Report urges over-50s to prepare for career change
MOST older Australian workers are not planning for their careers in later life, only updating their skills at "crisis points" such as job loss or health problems, a new report shows.
The National Seniors' report, released on Thursday, showed almost four out of five workers aged 50 or older had either never, or "not recently", spent time planning their careers.
The finding comes despite the retirement age being set to rise to 70 in coming years and calls from Treasurer Joe Hockey for older workers to be prepared to contribute for longer.
The report showed most older workers were not investing the same amount of time or energy in career planning as school leavers or university graduates.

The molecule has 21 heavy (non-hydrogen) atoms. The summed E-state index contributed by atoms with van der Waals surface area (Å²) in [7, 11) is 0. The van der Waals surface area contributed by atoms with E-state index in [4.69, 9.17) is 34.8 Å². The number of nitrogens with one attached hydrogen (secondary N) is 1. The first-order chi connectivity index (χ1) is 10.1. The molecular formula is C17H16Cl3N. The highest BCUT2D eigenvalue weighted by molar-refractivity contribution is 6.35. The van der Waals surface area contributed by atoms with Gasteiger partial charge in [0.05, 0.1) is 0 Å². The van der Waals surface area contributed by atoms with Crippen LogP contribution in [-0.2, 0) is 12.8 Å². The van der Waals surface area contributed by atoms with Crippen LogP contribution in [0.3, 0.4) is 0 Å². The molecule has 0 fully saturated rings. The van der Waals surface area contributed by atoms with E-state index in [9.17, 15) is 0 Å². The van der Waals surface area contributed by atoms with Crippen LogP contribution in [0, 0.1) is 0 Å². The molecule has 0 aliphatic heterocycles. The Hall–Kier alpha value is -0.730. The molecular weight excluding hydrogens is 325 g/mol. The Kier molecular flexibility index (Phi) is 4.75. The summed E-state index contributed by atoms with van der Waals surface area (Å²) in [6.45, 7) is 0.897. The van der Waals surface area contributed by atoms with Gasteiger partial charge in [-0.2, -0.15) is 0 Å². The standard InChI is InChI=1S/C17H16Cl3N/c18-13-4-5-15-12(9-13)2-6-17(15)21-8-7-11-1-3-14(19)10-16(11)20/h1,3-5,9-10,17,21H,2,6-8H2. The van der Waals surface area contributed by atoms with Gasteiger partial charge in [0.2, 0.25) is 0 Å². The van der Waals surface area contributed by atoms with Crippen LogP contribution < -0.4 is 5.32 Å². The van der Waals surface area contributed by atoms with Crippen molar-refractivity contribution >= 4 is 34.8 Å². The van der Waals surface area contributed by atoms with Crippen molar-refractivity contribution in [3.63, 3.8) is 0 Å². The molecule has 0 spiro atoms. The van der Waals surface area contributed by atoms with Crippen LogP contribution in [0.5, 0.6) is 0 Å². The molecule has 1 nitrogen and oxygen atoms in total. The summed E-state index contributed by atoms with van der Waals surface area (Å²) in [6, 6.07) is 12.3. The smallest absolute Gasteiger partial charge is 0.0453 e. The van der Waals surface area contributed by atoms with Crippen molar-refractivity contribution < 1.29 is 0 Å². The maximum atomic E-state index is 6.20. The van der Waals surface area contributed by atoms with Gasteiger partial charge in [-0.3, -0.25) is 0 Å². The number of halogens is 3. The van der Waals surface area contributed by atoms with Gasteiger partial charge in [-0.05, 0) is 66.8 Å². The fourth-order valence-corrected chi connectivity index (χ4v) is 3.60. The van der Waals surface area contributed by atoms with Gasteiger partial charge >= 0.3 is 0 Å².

From more than 1800 responses to a survey on work and career planning, only 34% said career planning was very important or somewhat important to their quality of life. Half of those surveyed said it was not important.
The chief executive of National Seniors, Michael O'Neill, said the report showed many were only reacting to "crisis points, such as job loss or ill health".
"But planning is vital for broadening work options, improving salary and extending working lives," he said.
Mr O'Neill said when older Australians lost a job, a career change or training could save them from the dole queue.
The report also found 28% of respondents felt they did not need to be in paid or unpaid work and 18% believed career planning would not help them.
Mr O'Neill said older workers were often focused on their retirement finances, housing and health.
But he said it was still important to know how to map out a new career path or update their skills in case their retirement plans went awry.